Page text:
PEMPEMPEM - Hiding Behind Fake Certificates!

by Maharlito Aquino and Kervin Alintanahin

Over the years, enterprise security teams and threat actors have been involved in a never-ending game of cat and mouse. Organizations pour millions of dollars to stop advanced threats, but threat actors continue finding ways to evade detection by either enhancing their code or simply repackaging malware in more ways than one. This blog discusses the use of multiple components, including the use of legitimate software and encryption to deliver malware in a new manner.

A few days ago, we received samples, which contained components that include a file that looked like Privacy Enhanced Mail (PEM) certificates. PEM certificates are Base64 encoded Distinguished Encoding Rules (DER) certificates and are frequently used for web servers because they can easily be translated into readable data with the use of a text editor.

A PEM certificate can be identified by the presence of a header and footer, which envelopes a Base64 encoded data, just as the sample below:

Figure 1.0 PEM Certificate Sample

This component, however, although enveloped with the PEM header and footer, includes a large amount of Base64 encoded data, which the main executable decodes using Windows’ cerutil.exe command line utility.

Figure 2.0 Fake PEM Sample

The decoded data reveals a heavily obfuscated AutoIt script containing encrypted x86 code used as a loader module to decrypt the main malware payload (in this case %temp%\vFaqy.com) from the main executable, which is finally injected to another host process.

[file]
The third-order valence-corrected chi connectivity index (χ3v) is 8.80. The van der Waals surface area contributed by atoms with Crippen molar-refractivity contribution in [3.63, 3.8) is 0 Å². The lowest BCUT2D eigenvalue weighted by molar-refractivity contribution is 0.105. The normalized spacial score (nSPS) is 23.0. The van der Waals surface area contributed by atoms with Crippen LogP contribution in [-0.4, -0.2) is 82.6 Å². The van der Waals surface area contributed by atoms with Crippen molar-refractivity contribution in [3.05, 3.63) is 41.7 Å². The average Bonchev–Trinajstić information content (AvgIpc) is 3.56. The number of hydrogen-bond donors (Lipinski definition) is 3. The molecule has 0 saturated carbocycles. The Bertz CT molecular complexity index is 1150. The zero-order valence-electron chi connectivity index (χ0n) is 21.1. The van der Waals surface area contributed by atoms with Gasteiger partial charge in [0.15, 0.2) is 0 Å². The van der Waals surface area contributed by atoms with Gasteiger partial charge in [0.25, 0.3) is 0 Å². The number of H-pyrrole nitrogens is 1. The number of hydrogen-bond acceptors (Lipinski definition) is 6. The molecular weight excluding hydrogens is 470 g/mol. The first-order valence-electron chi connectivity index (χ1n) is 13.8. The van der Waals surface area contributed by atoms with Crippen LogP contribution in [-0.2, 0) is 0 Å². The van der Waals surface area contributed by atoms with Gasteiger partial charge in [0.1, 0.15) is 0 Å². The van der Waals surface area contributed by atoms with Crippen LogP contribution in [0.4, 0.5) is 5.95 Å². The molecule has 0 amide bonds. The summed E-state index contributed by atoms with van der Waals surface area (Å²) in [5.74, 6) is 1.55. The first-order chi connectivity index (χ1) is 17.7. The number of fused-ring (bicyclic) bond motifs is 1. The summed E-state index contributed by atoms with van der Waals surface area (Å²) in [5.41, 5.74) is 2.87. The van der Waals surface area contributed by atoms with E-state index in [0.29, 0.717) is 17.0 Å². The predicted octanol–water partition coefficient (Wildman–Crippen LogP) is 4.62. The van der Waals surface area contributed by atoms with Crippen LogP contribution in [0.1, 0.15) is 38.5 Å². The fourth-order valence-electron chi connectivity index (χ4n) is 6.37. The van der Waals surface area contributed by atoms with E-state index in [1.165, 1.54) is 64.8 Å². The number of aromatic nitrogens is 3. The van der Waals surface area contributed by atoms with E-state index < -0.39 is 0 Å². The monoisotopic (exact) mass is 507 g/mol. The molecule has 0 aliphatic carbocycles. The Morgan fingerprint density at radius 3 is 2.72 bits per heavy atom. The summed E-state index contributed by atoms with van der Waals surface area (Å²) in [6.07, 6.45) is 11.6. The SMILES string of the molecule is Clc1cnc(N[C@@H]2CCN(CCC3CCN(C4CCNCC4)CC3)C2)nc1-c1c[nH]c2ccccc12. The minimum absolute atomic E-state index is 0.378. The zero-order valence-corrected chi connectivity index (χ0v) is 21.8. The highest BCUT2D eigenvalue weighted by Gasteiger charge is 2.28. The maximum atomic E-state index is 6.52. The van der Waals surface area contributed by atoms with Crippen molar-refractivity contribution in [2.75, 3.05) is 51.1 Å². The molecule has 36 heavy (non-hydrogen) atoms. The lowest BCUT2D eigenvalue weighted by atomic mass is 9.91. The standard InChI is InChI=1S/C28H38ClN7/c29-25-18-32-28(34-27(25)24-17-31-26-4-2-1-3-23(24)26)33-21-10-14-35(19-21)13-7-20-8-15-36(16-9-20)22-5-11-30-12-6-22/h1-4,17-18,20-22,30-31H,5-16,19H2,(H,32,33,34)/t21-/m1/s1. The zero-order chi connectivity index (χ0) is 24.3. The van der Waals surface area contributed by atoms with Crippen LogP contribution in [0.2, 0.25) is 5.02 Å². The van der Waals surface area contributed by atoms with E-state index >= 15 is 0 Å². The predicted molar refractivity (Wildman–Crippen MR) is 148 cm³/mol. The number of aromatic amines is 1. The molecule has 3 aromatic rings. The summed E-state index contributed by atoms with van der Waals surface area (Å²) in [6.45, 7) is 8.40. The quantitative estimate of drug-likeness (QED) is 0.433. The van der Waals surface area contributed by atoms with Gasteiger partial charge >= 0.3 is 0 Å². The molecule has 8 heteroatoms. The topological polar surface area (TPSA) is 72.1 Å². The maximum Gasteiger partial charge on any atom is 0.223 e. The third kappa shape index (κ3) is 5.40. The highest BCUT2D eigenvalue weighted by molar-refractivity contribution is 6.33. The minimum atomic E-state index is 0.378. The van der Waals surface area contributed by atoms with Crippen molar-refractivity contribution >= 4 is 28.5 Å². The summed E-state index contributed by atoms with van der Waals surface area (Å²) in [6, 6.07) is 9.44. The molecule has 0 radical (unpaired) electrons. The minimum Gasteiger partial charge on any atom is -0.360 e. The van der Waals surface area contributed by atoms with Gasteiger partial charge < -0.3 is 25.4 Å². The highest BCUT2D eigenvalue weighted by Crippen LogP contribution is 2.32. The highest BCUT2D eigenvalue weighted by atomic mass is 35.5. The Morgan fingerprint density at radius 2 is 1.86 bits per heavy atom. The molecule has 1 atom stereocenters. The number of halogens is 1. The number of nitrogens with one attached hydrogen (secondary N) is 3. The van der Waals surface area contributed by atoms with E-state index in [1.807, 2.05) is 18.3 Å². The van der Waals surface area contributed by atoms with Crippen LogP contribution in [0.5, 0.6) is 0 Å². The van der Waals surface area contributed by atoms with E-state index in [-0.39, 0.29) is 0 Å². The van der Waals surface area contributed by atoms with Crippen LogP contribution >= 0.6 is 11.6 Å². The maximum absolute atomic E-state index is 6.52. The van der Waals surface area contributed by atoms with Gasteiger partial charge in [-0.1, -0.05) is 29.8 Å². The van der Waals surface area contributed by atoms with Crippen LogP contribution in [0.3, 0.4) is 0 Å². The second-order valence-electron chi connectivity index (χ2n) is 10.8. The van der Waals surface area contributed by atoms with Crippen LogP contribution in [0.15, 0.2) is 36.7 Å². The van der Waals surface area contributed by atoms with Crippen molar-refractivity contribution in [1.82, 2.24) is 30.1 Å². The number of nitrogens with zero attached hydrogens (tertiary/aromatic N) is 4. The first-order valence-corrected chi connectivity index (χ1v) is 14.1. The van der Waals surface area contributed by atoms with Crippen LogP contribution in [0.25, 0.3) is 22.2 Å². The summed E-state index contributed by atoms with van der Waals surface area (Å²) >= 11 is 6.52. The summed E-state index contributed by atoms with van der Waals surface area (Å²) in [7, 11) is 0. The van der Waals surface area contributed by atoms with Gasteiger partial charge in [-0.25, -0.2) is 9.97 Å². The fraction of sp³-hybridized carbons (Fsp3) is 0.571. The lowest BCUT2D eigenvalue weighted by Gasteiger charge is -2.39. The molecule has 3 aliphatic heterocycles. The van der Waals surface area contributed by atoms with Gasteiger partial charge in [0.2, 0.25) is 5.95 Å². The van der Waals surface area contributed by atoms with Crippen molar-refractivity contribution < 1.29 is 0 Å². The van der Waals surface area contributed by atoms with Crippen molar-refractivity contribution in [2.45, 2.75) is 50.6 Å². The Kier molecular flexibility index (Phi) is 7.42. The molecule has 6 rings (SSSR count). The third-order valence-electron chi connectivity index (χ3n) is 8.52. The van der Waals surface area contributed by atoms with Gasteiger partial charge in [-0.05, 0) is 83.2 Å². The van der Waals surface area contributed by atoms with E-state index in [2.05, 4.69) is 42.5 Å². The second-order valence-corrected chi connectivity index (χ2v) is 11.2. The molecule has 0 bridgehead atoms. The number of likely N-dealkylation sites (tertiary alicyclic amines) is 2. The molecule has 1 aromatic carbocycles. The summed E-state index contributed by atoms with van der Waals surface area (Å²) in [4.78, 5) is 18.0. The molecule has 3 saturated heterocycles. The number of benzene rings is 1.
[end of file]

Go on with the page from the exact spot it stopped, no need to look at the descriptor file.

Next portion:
Figure 3.0 Decoded Fake PEM revealing heavily obfuscated AutoIt script

Figure 3.1 Deobfuscated Autoit Script

With this information, we can use Autoit Script Debugger together with Win32dbg to extract the main payload.

The script checks if the Windows platform is 32bit or 64bit. It will then use a specific set of shellcode for the determined platform to decrypt the payload.

Figure 3.2 Function containing the platform and shellcode

Then it will use a second shellcode to inject the payload to dllhost.exe.

Figure 3.3 Code snippet of 2nd shellcode

Analysis of the injected code reveals that this payload is a variant of Vidar, a supposed copy/fork of the Arkei family of Stealer Trojans. This malware family has existed since late 2018, and this variant does not have distinguishable changes from its v4.1 functionality which was analyzed and documented 2 years ago.

Looking into other samples that we have detected with AU3/Injector.A.gen!Camelot, we saw at least 2 types of malware packages, one using NSIS and another using CABSFX. These samples are from different malware families, indicating of a new attempt of packaging malware to evade detection with the use of multiple components and supposedly benign/legitimate applications.

Shown below is the execution tree to show the overview of how the malware payload is installed into a system.

We did a little digging to see which malware families are packaged with this multi-component obfuscation and below is a histogram of samples seen over the month of July.

And below is the distribution of malware families using this obfuscation and a list of extracted IOCs.

Indicators of Compromise (IOCs)

SHA256Cyren DetectionRemarks
3dd24bfc6728959f084de536645e2bd20318e4a709b41cddb9245147922da1d0 AU3/Injector.A.gen!Camelot Vidar Malware Package
a23bb96f26b3c9f3fd5e3bcde7bd3281316ff75ead540e5f337e3967db1159bf W32/Agent.BRT.gen!Eldorado Injected Vidar executable
971df5d381b1745f50b3b0a06daefe6cf96744c57f2fb9582840a4d02842f755 AU3/Injector.A.gen!Camelot Agent Malware Package

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